AFTER MARTIN O’NEILL and Roy Keane’s appointments as Ireland manager and assistant manager respectively were confirmed during the week, most critics praised the move.
The decision was widely hailed as a breath of fresh air in comparison with the previous regime, however at least one long-time O’Neill watcher reckons the Northern Irishman’s tactics are “not unlike Trapattoni’s”.
Editor of A Love Supreme, Martyn McFadden, covered Sunderland during O’Neill’s tenure there. And McFadden describes how O’Neill is an innately cautious manager.
“Full backs weren’t crossing the halfaway line towards the end of O’Neill’s tenure at Sunderland. His tactics aren’t unlike Trapattoni’s. He was very much wanting to play on the counter-attack. He likes to get everyone back behind the ball when the team hasn’t got the ball and then break down the channels with speed.
“The problem with Ireland — and it might be a frustration for him — is that you can’t change the players and the best players are all in the squad and there isn’t anyone obvious that hasn’t been drawn on.”
McFadden feels O’Neill is a better manager than Keane, despite the fact that the latter arguably achieved more success.
“O’Neill was arguably the better manager even though he was seen as less successful. Keane came at a time when the club was on its knees and he was given a load of money to spend and it was really exciting. He was learning the game of management at out our expense, quite literally. He did establish us as a top-flight team, but as soon as he didn’t get his way, after his first new meeting with the then-new owner [Ellis Short], he resigned.
“The people before, who were Irish billionaire builders, thought he was amazing because he was Roy Keane. And Quinny was just trying not to rock the boat so Keane wouldn’t kick off. As soon as someone came in that stood up to him, he disappeared. He came in, he got us promoted and established us in the Premier League, which is what he wanted to do. He hasn’t really done much since then.
“O’Neill came in when we were struggling against the drop and kept us up. Then the following season, he obviously left. He wasn’t given the full season, which I thought was a bit disrespectful. When he got sacked people were saying ‘we would have gone down if we didn’t sack O’Neill,’ but in hindsight, the position we’re in now is arguably worse. Di Canio kept us up, but the club’s now in complete turmoil because he was so mental. It’s because of the sort of fear he’s spread through the club for the past six months.”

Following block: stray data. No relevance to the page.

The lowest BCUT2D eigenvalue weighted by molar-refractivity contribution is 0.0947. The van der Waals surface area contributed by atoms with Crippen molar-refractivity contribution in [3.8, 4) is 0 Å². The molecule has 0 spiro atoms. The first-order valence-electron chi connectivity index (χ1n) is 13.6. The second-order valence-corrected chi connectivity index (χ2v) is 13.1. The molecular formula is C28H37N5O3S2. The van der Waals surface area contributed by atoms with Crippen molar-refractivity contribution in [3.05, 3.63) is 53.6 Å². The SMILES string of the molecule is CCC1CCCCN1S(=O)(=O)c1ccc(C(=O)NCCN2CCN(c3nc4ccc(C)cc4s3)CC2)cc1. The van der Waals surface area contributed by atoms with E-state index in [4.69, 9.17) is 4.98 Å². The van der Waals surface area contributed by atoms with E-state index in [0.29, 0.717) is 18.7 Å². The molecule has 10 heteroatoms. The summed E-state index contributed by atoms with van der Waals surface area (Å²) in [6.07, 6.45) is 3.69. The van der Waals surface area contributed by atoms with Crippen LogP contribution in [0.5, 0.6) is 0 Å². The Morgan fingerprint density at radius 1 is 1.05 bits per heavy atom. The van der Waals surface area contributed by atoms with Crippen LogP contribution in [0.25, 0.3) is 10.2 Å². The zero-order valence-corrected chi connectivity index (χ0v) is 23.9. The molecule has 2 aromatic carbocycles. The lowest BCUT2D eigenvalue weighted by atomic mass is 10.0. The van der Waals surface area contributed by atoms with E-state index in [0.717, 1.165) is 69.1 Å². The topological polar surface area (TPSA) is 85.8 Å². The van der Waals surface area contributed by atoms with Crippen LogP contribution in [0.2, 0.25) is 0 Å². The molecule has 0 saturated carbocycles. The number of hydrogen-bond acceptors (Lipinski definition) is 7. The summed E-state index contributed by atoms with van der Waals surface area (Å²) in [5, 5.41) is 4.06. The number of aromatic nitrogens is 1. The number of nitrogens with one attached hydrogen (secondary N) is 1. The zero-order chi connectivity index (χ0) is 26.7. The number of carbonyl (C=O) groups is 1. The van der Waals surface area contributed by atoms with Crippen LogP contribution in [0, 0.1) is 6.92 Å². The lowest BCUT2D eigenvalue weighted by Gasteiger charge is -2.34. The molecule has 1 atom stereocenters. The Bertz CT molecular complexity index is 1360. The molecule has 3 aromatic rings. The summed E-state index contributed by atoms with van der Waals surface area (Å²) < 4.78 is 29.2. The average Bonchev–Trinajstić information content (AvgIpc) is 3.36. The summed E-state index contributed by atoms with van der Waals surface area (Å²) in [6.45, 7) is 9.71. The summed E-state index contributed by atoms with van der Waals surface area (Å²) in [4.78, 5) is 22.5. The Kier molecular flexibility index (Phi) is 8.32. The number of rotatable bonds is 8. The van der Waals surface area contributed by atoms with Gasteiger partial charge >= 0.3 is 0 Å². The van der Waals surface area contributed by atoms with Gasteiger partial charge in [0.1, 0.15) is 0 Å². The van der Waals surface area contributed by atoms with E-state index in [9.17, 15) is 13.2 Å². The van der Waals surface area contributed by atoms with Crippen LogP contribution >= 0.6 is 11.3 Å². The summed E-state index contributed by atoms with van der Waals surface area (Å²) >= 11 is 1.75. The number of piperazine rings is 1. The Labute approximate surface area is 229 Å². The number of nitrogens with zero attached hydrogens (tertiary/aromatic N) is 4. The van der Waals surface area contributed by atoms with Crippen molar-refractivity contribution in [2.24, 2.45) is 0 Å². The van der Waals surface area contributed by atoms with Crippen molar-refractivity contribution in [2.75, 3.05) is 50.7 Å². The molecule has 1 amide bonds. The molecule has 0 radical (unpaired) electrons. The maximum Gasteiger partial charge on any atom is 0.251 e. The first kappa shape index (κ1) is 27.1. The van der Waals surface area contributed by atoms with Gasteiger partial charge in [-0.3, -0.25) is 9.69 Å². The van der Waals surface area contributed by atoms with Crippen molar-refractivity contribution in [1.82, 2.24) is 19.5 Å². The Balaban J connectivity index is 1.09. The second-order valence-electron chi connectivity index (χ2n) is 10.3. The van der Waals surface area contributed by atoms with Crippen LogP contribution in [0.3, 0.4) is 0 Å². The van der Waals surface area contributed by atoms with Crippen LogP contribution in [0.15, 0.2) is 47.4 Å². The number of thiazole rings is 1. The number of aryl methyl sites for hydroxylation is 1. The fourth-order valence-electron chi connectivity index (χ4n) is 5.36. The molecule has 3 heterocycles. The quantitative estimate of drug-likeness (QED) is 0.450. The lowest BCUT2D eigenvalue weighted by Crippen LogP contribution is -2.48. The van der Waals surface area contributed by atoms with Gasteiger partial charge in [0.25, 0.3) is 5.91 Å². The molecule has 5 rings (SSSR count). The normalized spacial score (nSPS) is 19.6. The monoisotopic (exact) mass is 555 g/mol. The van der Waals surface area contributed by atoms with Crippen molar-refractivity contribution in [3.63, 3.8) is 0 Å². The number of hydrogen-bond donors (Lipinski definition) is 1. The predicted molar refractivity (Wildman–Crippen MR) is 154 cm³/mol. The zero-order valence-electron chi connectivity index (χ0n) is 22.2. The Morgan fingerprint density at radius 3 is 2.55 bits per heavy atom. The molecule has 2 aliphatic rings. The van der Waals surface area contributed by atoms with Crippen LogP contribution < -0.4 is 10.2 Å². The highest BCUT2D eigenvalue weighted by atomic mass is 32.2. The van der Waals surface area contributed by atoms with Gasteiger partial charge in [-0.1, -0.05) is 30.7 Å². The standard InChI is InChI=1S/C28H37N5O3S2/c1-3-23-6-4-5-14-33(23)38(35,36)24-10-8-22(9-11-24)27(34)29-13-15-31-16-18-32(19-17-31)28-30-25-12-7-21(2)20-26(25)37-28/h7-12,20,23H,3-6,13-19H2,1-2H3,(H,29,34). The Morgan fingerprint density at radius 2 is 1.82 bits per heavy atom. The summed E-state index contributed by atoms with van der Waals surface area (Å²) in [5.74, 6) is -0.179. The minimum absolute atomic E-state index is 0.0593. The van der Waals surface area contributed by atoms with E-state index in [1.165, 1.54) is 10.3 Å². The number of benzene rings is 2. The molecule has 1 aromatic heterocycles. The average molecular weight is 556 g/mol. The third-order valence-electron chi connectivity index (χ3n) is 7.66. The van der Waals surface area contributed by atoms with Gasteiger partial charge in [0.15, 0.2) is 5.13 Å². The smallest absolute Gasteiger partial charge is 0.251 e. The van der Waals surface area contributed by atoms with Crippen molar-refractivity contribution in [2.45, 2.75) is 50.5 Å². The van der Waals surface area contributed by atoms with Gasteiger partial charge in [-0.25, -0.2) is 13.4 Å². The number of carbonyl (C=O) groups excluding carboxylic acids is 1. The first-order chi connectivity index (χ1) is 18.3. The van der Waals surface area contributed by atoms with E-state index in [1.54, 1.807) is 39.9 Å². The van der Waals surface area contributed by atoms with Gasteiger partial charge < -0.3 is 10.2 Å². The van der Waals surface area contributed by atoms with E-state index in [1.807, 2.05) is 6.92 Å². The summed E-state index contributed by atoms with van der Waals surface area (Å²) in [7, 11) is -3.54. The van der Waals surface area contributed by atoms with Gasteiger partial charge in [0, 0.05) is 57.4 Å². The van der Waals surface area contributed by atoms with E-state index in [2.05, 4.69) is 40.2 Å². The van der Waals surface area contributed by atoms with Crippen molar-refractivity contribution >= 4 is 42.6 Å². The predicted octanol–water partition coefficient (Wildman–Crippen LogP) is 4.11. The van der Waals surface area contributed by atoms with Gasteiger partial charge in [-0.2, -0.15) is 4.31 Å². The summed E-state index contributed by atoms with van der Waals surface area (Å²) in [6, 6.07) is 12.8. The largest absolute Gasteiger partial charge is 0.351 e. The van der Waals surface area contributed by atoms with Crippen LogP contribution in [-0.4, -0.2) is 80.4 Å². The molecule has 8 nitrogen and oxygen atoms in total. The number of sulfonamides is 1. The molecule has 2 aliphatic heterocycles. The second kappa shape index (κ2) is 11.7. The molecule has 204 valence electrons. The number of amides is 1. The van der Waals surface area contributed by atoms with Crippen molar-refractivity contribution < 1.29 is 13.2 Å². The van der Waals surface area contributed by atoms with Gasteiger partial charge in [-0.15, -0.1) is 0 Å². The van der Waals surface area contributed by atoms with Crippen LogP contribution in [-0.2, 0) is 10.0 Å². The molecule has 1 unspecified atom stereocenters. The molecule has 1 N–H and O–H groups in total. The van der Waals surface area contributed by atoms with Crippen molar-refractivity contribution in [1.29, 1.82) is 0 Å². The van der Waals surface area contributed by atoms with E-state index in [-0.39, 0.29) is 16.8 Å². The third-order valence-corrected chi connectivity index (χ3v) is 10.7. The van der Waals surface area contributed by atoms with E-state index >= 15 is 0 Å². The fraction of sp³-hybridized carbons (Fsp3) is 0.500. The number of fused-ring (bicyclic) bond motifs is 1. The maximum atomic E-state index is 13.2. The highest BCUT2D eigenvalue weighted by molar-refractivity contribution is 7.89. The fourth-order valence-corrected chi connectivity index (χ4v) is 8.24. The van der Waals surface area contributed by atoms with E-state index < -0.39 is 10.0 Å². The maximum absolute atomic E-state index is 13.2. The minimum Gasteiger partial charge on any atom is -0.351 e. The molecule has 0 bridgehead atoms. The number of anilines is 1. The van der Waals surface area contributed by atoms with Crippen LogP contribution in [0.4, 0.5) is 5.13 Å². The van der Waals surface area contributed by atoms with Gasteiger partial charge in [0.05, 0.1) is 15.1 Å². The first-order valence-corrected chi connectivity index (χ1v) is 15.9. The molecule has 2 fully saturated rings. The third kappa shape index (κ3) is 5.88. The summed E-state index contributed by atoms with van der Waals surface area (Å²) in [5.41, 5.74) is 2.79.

He believes O’Neill’s tendency not to spend much time with teams in training during his managerial club career won’t be as big a factor with Ireland.
“He appears to be a tracksuit manager — he’s always jumping up and down on the bench, looking pretty agile for a guy in his 60s. But he didn’t spend that much time on the training ground with Sunderland. In his previous jobs, he had John Robertson, but everyone said he was lacking John Robertson.
(O’Neill has been known for his animated touchline gestures throughout his career — Owen Humphreys/PA Archive/Press Association Images)
“So he recognises he needs a number 2. And at Sunderland, it’s more noticeable, because he wouldn’t be there on the Thursday or the Friday. But international football is a different thing. He was criticised at Sunderland for not being there that much, but obviously, if you’re managing your country, you don’t need to be there that much. It’s a lot less labour intensive.”
McFadden also believes Keane’s lack of patience could ultimately pose problems for Ireland.
“Keane hasn’t got a high tolerance level. He was quite intolerant of the players in that Sunderland team who weren’t good enough to do the job as he saw it. And this is what you get with people who were brilliant players — Di Canio is the same — they sometimes get frustrated with players who are less talented than them. In terms of playing style — I think Keane was still working it out, but O’Neill is going to have a set plan where you get people behind the ball and try to break.
“With Keane, I’d say that he just has to stand in a room and he’s got an aura — people think ‘I better do my best here’. I was at his first press conference at Sunderland. There was an Irish guy there — he asked him an awkward question and Keane just looked at him. There was silence in the room. And the guy didn’t say another word for the rest of the press conference. It was just this look, which suggested ‘I’m going to f*cking kill you’ basically. He’s got that thing where if Roy Keane was taking your training session, you’d be ready for it. Especially as it’s not weekly, it’s international football.”